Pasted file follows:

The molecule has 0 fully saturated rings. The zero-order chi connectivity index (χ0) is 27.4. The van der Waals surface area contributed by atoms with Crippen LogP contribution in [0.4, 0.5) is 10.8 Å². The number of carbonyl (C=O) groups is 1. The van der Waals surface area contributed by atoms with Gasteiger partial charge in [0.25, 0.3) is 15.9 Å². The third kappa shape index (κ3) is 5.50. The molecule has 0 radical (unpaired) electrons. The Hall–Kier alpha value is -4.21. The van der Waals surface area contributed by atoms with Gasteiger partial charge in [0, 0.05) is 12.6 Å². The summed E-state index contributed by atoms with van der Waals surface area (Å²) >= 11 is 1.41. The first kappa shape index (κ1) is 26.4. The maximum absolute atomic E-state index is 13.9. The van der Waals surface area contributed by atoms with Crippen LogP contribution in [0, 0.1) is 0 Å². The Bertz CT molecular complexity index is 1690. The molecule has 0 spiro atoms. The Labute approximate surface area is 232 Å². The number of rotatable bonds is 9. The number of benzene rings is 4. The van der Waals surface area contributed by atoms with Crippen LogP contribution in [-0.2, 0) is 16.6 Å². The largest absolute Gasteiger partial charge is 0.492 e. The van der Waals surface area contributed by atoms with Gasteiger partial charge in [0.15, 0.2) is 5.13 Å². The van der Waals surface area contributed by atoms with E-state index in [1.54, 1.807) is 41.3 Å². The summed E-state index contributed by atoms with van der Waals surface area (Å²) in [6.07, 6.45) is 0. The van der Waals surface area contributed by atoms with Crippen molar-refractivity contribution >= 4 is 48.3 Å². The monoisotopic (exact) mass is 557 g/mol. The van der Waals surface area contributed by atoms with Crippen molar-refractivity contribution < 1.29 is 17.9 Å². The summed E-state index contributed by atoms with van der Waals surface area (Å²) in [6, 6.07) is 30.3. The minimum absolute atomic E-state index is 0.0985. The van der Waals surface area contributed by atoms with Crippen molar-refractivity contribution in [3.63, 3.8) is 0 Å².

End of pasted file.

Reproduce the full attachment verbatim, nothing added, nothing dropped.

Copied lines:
The molecule has 0 fully saturated rings. The zero-order chi connectivity index (χ0) is 27.4. The van der Waals surface area contributed by atoms with Crippen LogP contribution in [0.4, 0.5) is 10.8 Å². The number of carbonyl (C=O) groups is 1. The van der Waals surface area contributed by atoms with Gasteiger partial charge in [0.25, 0.3) is 15.9 Å². The third kappa shape index (κ3) is 5.50. The molecule has 0 radical (unpaired) electrons. The Hall–Kier alpha value is -4.21. The van der Waals surface area contributed by atoms with Gasteiger partial charge in [0, 0.05) is 12.6 Å². The summed E-state index contributed by atoms with van der Waals surface area (Å²) >= 11 is 1.41. The first kappa shape index (κ1) is 26.4. The maximum absolute atomic E-state index is 13.9. The van der Waals surface area contributed by atoms with Crippen LogP contribution in [0, 0.1) is 0 Å². The Bertz CT molecular complexity index is 1690. The molecule has 0 spiro atoms. The Labute approximate surface area is 232 Å². The number of rotatable bonds is 9. The number of benzene rings is 4. The van der Waals surface area contributed by atoms with Crippen LogP contribution in [-0.2, 0) is 16.6 Å². The largest absolute Gasteiger partial charge is 0.492 e. The van der Waals surface area contributed by atoms with Gasteiger partial charge in [0.15, 0.2) is 5.13 Å². The van der Waals surface area contributed by atoms with E-state index in [1.54, 1.807) is 41.3 Å². The summed E-state index contributed by atoms with van der Waals surface area (Å²) in [6.07, 6.45) is 0. The van der Waals surface area contributed by atoms with Crippen molar-refractivity contribution >= 4 is 48.3 Å². The monoisotopic (exact) mass is 557 g/mol. The van der Waals surface area contributed by atoms with Crippen molar-refractivity contribution < 1.29 is 17.9 Å². The summed E-state index contributed by atoms with van der Waals surface area (Å²) in [6, 6.07) is 30.3. The minimum absolute atomic E-state index is 0.0985. The van der Waals surface area contributed by atoms with Crippen molar-refractivity contribution in [3.63, 3.8) is 0 Å².